Online retailing, self-employment disrupt inflation
April 16, 2019
The employment status of increasing numbers of workers has become contingent in recent years—that is, there is greater freelance, or “gig,” employment. This development has coincided over the past two decades with an era of increasing online commerce that provides consumers a wider array of products and services at competitive prices.
Simultaneously, U.S. inflation has become more stable. During the Great Recession, inflation and wages fell by less than what economists expected given relatively high unemployment. They based that belief on conventional Phillips curve models, which suggest that the unemployment rate and inflation move in opposite and proportionate directions.
One reason wage growth has remained unusually subdued could be that the headline unemployment rate has understated the amount of available labor, or labor slack, owing to gig employment.
Generally, when the unemployment rate is above its “natural rate” (the expected rate as an efficient economy expands), there should be downward pressure on inflation. Furthermore, the speed at which inflation falls depends on the slope of the relationship between unemployment and the change in inflation—a flatter Phillip’s curve implies a slower rate of change.
The experience of the Great Recession and the subsequent recovery taken together suggests that economic slack takes longer to affect inflation (the flatter Phillips curve) and the natural rate of unemployment has fallen.
Transformation of goods, labor markets
These developments have coincided with major transformations in goods and labor markets that may affect aggregate wage and price behavior.
Online shopping as a share of retail sales has dramatically increased (Chart 1). Consumers find lower prices across geographically disparate sources, minimizing local shortages of goods and services and reducing monopoly power.
As a result, when the national economy operates at high levels of capacity, there is less upward pressure on local prices than in the period before the emergence of mega online retailers, such as Amazon. This translates into a flatter Phillips curve.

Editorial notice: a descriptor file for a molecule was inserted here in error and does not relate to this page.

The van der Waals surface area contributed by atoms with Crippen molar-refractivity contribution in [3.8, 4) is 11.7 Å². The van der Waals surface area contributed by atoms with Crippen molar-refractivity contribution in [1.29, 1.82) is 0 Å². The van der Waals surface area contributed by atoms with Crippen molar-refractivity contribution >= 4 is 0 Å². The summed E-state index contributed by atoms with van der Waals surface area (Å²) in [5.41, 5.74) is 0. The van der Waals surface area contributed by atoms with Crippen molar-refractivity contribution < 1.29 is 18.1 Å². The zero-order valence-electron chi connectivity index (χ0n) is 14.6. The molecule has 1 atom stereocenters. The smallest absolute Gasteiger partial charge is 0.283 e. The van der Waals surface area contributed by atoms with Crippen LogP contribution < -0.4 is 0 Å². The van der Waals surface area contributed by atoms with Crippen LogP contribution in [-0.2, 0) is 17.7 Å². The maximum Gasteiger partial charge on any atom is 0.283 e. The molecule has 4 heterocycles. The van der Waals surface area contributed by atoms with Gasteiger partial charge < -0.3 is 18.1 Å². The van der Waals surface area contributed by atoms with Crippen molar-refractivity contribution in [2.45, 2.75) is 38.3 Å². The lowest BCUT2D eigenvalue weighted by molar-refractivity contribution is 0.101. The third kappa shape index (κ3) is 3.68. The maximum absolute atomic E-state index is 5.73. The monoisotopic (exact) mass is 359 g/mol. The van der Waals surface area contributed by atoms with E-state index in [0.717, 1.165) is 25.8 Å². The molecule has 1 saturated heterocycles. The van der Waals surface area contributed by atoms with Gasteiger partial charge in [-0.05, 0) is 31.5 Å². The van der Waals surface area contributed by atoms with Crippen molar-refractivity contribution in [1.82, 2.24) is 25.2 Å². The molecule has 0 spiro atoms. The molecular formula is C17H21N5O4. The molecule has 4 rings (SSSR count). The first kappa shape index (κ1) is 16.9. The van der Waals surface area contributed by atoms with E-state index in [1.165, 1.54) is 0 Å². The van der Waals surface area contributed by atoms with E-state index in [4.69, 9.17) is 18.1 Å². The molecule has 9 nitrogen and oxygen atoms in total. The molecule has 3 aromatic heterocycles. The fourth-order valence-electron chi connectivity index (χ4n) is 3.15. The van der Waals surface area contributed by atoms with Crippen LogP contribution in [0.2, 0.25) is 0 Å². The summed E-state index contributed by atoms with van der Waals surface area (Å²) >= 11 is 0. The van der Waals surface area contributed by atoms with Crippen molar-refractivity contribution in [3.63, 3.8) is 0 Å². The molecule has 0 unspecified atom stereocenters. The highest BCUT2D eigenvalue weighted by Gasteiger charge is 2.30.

In labor markets, there has been a rising self- or gig-employment trend, as tracked by the share of households earning enough to pay self-employment tax, as Chart 1 shows. This tax-return-based measure avoids underreporting of gig employment in surveys in which some households report their status as employed even though they’re actually contractors or running a small business.
New technologies that encourage contingent or just-in-time labor (gig employment) lower the bargaining power of workers. This, in turn, lowers the natural rate of unemployment and real equilibrium wages.
Essentially, firms are able to hire contract or self-employed workers, who are not on their payrolls and not counted among the unemployed when not on the job. As a result, the headline measure of unemployment may understate labor slack.
Muted inflation impact
Alone, neither online shopping nor gig employment can account for the recently changed behavior of wage and price inflation.
Though the rise of online shopping can plausibly flatten the slope of the Phillips curve by reducing local bottlenecks and local retailers’ monopoly power, it cannot similarly account for subdued wage growth and changes in labor market practices outside of the retail sector.
While the rise of gig employment helps account for signs of a decline in the natural rate of unemployment and for the subdued recovery of wage growth in recent years, it doesn’t really explain why inflation did not fall more during the Great Recession.
However, modifying Phillips curve models to reflect online shopping and gig employment can help account for a flattening of the Phillips curve and a drop in the natural headline rate of unemployment. Nevertheless, these shopping and employment behavior changes are still new enough that the data are insufficient for full statistical analysis. It will take more observations and analyses to better identify the precise extent of these effects.
Milton Friedman and technology-aided disruption
From a broader perspective, these results are consistent with Milton Friedman’s point that the natural rate of unemployment and its effect on inflation depend on the complete set of microeconomic relationships in goods and labor markets.
The results also are consistent with Friedman’s later observation that the natural rate of unemployment “is not a numerical constant but depends on ‘real’ as opposed to monetary factors—the effectiveness of the labor market, the extent of competition or monopoly, the barriers or encouragements to working in various occupations, and so on.”
The rise of online shopping and gig employment are forms of technology-enabled disruption. They arise from information technologies that improve coordination between buyers and sellers in goods markets and drive the adoption of contingent labor practices.
In this way, they have altered wage and price inflation, making both more stable relative to the past.
About the Author
John V. Duca
Duca is a vice president (part-time) in the Research Department at the Federal Reserve Bank of Dallas and the Danforth-Lewis Professor of Economics at Oberlin College.
The views expressed are those of the author and should not be attributed to the Federal Reserve Bank of Dallas or the Federal Reserve System.